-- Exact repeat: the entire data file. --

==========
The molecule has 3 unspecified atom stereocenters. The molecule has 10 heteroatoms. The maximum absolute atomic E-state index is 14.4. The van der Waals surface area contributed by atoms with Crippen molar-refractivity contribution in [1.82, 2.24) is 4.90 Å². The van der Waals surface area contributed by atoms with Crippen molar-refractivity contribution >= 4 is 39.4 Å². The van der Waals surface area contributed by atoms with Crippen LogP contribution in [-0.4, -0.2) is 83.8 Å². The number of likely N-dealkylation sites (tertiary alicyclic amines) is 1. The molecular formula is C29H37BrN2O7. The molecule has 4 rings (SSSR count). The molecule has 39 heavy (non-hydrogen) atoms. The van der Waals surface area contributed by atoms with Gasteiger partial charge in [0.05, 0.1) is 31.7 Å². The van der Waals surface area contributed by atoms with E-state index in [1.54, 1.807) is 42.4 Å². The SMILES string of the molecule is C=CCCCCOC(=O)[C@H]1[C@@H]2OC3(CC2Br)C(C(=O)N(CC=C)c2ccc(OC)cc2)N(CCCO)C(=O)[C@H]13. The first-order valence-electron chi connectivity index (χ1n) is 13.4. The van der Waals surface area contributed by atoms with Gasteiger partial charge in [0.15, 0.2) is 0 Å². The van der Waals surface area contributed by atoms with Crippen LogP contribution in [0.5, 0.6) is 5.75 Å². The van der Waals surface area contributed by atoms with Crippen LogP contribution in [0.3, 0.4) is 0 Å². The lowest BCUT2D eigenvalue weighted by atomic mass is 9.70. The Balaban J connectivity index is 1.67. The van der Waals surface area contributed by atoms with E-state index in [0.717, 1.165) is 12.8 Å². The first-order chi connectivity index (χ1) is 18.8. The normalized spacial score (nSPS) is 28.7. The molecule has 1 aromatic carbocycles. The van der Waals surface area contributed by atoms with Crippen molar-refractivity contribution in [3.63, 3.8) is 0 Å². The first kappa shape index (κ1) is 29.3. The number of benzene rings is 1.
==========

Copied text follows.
The molecule has 3 unspecified atom stereocenters. The molecule has 10 heteroatoms. The maximum absolute atomic E-state index is 14.4. The van der Waals surface area contributed by atoms with Crippen molar-refractivity contribution in [1.82, 2.24) is 4.90 Å². The van der Waals surface area contributed by atoms with Crippen molar-refractivity contribution >= 4 is 39.4 Å². The van der Waals surface area contributed by atoms with Crippen LogP contribution in [-0.4, -0.2) is 83.8 Å². The number of likely N-dealkylation sites (tertiary alicyclic amines) is 1. The molecular formula is C29H37BrN2O7. The molecule has 4 rings (SSSR count). The molecule has 39 heavy (non-hydrogen) atoms. The van der Waals surface area contributed by atoms with Gasteiger partial charge in [0.05, 0.1) is 31.7 Å². The van der Waals surface area contributed by atoms with E-state index in [1.54, 1.807) is 42.4 Å². The SMILES string of the molecule is C=CCCCCOC(=O)[C@H]1[C@@H]2OC3(CC2Br)C(C(=O)N(CC=C)c2ccc(OC)cc2)N(CCCO)C(=O)[C@H]13. The first-order valence-electron chi connectivity index (χ1n) is 13.4. The van der Waals surface area contributed by atoms with Gasteiger partial charge in [0.15, 0.2) is 0 Å². The van der Waals surface area contributed by atoms with Crippen LogP contribution in [0.5, 0.6) is 5.75 Å². The van der Waals surface area contributed by atoms with Crippen LogP contribution in [0.3, 0.4) is 0 Å². The lowest BCUT2D eigenvalue weighted by atomic mass is 9.70. The Balaban J connectivity index is 1.67. The van der Waals surface area contributed by atoms with E-state index in [0.717, 1.165) is 12.8 Å². The first-order chi connectivity index (χ1) is 18.8. The normalized spacial score (nSPS) is 28.7. The molecule has 1 aromatic carbocycles. The van der Waals surface area contributed by atoms with Crippen molar-refractivity contribution in [3.63, 3.8) is 0 Å². The first kappa shape index (κ1) is 29.3. The number of benzene rings is 1.